Mark Twain famously remarked that the coldest winter he ever experienced was summer in San Francisco. Which is not good news for Woods, who needs the sun on his back these days if he is to derive full benefit from a spinal fusion. Remarking on El Tigre's performance in the recent Memorial Tournament at Muirfield Village, McIlroy said: "He hit a couple of fairway-wood shots off the tee that he sort of quit on. He wasn't quite moving as well as usual, which brought a bit of a grimace. But he's never been one to make excuses. He's never going to do that."
Woods heads for the PGA having played only three official tournaments this year, the Farmer's Insurance Open (tied ninth) last January, the Genesis Invitational (68th) in mid-February and the Memorial (tied 40th). But we should always be aware that the truly great ones set their own standards.
Like, for instance, Ben Hogan did in 1953 when, in his first 72-hole event of the year, he won the Masters with a tournament record aggregate of 274. And he went on to complete five official victories in a row, the final two being the US Open and the Open Championship, though the latter had yet to be included in the official PGA Tour schedule.
The remainder of his 1953 American performances were in four pro-ams of which only one was over 72 holes. This was the Greenbrier Invitational on May 10 in which he was tied third behind Sam Snead.
With or without galleries, Major successes put a player into a different category from his peers. While tending to avoid the limelight, Koepka was moved to comment: "You can win as many tour events as you want, but at the end of the day, you're remembered by how many Majors you've won."
The four-time Major winner added: "I've said it before, Arnie, Jack, Tom Watson, Gary Player, all these guys . . . I can't tell you how many PGA Tour events they won, but I promise you everybody knows how many Majors they won." For Woods, the figure is 15 and you feel that, bad back and all, there's still time for a few more.
Much attention this week, however, will focus on Dubai Duty Free Irish Open champion, Jon Rahm, the recently-crowned world number one. Clearly relishing his new-found status, the Spaniard said: "Even my close friend Phil [Mickelson], a five-time Major champion, wasn't able to get there."
Staying there, however, seems to be a lot more difficult, given that since March 2016, the role has been filled by Jordan Spieth, Jason Day, Dustin Johnson, Justin Thomas, Koepka and McIlroy, all of whom, incidentally, will be present at Harding Park.
By the time the first ball is struck next Thursday, 12 months and 15 days will have elapsed since we experienced the wild, heart-stopping excitement of Lowry's Open triumph at Royal Portrush. All that time without a Major. Even if it amounts to no more than the domestic din of the TV room, it is beyond time to break the silence.
1st, 393 yards, par 4: A relatively straightforward opening hole at under 400 yards and with no fairway bunkers. A sole greenside bunker is the biggest challenge on the approach shot.
2nd, 466 yards, par 4: Two fairway bunkers to the left of the fairway narrow the landing area and a deep bunker on the right guards a subtly sloping green.
3rd, 185 yards, par 3: The elevated green means players cannot see the putting surface from the tee, while the front of the green is protected by two bunkers.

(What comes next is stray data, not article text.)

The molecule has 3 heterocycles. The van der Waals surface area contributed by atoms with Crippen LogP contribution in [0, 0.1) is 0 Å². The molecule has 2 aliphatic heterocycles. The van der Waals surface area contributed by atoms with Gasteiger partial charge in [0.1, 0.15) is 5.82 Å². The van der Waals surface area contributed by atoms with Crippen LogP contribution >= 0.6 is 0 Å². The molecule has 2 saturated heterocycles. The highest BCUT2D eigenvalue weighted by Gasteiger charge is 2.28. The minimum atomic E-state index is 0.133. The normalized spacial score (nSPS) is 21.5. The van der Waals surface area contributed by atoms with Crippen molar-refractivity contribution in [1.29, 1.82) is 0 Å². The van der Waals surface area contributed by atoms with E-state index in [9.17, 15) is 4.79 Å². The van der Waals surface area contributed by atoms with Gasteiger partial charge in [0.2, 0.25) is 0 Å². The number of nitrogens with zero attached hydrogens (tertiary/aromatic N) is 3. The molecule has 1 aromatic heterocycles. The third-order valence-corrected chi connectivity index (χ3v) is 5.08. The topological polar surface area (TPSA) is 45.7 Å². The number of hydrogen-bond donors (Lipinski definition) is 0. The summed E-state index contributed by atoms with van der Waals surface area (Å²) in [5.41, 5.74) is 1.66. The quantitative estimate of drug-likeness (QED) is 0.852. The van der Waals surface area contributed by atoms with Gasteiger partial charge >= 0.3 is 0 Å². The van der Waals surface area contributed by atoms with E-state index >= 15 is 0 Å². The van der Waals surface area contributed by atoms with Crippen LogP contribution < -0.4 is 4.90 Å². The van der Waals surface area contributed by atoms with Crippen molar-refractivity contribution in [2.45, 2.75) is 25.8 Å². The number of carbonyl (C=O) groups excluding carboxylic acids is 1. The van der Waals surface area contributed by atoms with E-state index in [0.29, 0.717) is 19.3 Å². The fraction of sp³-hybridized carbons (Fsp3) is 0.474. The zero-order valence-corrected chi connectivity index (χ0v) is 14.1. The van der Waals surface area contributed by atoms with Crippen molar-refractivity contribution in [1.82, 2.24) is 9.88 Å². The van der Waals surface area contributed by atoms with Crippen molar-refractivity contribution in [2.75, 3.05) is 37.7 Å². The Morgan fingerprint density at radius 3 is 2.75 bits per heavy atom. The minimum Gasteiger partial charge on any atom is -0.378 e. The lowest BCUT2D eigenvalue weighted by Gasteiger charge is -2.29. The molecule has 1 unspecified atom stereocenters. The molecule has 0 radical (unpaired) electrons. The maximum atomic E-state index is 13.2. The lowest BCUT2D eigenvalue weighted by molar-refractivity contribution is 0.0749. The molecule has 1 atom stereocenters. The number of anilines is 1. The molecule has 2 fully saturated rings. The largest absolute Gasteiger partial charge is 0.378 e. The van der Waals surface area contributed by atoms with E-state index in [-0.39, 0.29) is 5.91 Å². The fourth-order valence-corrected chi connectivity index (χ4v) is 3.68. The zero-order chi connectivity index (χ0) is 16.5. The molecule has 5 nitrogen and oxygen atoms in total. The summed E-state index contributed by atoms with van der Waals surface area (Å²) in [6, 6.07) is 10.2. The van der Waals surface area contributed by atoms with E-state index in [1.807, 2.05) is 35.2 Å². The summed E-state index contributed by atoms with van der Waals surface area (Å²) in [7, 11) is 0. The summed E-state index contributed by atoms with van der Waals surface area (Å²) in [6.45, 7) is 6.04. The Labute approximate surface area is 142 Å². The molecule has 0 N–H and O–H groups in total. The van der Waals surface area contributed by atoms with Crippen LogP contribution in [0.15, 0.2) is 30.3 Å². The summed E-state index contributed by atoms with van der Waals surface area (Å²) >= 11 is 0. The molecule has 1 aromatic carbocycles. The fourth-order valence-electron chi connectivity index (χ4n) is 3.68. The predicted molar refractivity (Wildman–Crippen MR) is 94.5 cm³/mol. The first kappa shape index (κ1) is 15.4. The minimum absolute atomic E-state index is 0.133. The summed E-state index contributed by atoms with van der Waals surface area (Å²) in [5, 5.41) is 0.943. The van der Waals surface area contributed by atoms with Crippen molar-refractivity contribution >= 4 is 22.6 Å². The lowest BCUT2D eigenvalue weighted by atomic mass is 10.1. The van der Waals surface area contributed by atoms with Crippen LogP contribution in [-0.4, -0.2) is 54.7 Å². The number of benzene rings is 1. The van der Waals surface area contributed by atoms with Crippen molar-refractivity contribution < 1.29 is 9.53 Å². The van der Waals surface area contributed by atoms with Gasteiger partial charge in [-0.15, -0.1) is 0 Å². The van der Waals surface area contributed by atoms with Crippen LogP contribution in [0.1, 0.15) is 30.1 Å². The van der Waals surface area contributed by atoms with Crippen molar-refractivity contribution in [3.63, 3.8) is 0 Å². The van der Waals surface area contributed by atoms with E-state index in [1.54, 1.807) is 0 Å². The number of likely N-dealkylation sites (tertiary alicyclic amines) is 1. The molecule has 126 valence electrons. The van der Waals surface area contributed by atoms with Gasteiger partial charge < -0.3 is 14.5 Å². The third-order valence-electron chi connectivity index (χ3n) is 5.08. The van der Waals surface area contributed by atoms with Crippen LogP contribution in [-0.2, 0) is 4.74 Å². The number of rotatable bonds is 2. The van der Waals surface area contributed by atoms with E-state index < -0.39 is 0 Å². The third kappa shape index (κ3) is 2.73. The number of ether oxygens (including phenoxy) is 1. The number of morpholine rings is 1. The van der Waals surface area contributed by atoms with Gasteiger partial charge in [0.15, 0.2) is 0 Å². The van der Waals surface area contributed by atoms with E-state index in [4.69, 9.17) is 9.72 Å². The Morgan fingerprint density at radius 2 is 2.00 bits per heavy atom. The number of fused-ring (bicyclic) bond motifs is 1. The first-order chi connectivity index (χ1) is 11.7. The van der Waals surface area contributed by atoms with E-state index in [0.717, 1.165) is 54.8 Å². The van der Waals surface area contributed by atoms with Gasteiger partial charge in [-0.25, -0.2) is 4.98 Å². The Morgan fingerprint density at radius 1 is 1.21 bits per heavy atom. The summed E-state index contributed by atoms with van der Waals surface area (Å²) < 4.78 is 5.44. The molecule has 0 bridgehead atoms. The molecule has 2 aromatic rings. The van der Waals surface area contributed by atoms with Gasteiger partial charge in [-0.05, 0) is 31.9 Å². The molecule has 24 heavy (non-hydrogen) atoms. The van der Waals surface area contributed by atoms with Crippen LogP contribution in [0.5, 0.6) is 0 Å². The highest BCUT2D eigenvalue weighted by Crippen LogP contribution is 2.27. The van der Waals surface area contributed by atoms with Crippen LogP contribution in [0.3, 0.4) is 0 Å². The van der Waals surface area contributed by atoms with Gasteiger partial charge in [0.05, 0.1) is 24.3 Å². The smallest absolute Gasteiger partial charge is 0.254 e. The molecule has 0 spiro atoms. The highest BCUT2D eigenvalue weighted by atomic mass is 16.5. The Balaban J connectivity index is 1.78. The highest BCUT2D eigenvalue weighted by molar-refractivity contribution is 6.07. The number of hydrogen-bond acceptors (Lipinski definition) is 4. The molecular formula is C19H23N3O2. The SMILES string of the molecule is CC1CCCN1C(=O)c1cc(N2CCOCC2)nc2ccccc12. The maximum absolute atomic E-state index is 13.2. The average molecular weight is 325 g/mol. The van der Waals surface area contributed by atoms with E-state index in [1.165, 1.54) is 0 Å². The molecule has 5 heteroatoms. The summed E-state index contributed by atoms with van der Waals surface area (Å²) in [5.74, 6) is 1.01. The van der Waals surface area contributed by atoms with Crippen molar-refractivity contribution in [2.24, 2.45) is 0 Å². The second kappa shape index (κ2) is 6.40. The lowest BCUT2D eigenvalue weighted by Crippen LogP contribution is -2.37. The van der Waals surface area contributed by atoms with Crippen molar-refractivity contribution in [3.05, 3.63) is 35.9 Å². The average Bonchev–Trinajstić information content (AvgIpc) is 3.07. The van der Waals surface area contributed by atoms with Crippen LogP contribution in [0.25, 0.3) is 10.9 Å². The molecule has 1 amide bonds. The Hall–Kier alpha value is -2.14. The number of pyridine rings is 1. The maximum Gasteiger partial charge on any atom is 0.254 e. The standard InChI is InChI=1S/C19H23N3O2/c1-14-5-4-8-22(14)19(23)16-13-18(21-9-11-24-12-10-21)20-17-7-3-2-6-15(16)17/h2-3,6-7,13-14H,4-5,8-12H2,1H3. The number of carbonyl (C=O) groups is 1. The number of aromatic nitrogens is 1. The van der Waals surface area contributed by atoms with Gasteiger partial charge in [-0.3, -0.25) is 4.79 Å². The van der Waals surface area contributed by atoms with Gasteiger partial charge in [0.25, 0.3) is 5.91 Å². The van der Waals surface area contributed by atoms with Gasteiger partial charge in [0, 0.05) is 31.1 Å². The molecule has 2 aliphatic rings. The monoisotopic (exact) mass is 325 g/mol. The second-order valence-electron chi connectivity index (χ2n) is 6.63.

4th, 607 yards, par 5: The longest hole on the course requires a tee shot shaped around the right-to-left dog-leg to find a bunker-free fairway. The wide green offers plenty of possible pin placements.
5th, 436 yards, par 4: Another hole without any fairway bunkers, its main defence is a long, narrow green with a steep drop off on the right-hand side.
6th, 472 yards, par 4: A difficult tee shot must be played through a chute of trees to find a fairway which turns from right to left, while three bunkers guard a large, contoured green.
7th, 340 yards, par 4: The likes of Bryson DeChambeau will be tempted to try to drive the green, which has bunkers front left and right. More sand to the left of the fairway could catch any mishit shots.
8th, 251 yards, par 3: A dauntingly long hole where par will be a good score. The green sits at an angle from the tee and features a front-right bunker and grass swale to the left.
9th, 515 yards, par 4: Converted from a par five for the championship, the final hole on the front nine is also protected by a cluster of fairway bunkers and more up at the green.
10th, 562 yards, par 5: The back nine opens with a good scoring opportunity with this reachable par-five. Avoiding bunkers to the right of the fairway leaves an approach to a receptive green.
11th, 200 yards, par 3: A straightforward par three which plays slightly downhill to a green protected by bunkers right and left at the front of the putting surface.
12th, 494 yards, par 4: Another hole converted from a par five, this gentle dog-leg from right to left features out-of-bounds all the way down the left-hand side and cypress trees short and right of the green.
13th, 472 yards, par 4: A new championship tee means the tee shot must be shaped left to right to avoid an overhanging cypress and clear a fairway bunker.
14th, 470 yards, par 4: The undulating fairway slopes towards a deep gully on the left and means uphill approach shots are often played from an uneven lie to a green which slopes from back to front.
15th, 401 yards, par 4: A short, downhill par four which could encourage the bigger hitters to cut the corner of the right-to-left dog-leg and get close to the green. A good birdie chance.
16th, 336 yards, par 4: Already tempting for the aforementioned big hitters, the tee could be moved forward to give more players the chance to drive a tricky green which is well guarded by bunkers.
17th, 171 yards, par 3: The shortest hole on the course runs alongside Lake Merced and could provide a crucial late birdie if players can judge the wind correctly.
18th, 463 yards, par 4: The lake is more in play on the dramatic closing hole, which curves from right to left around the water and demands a brave tee shot before an approach to a tricky, elevated green.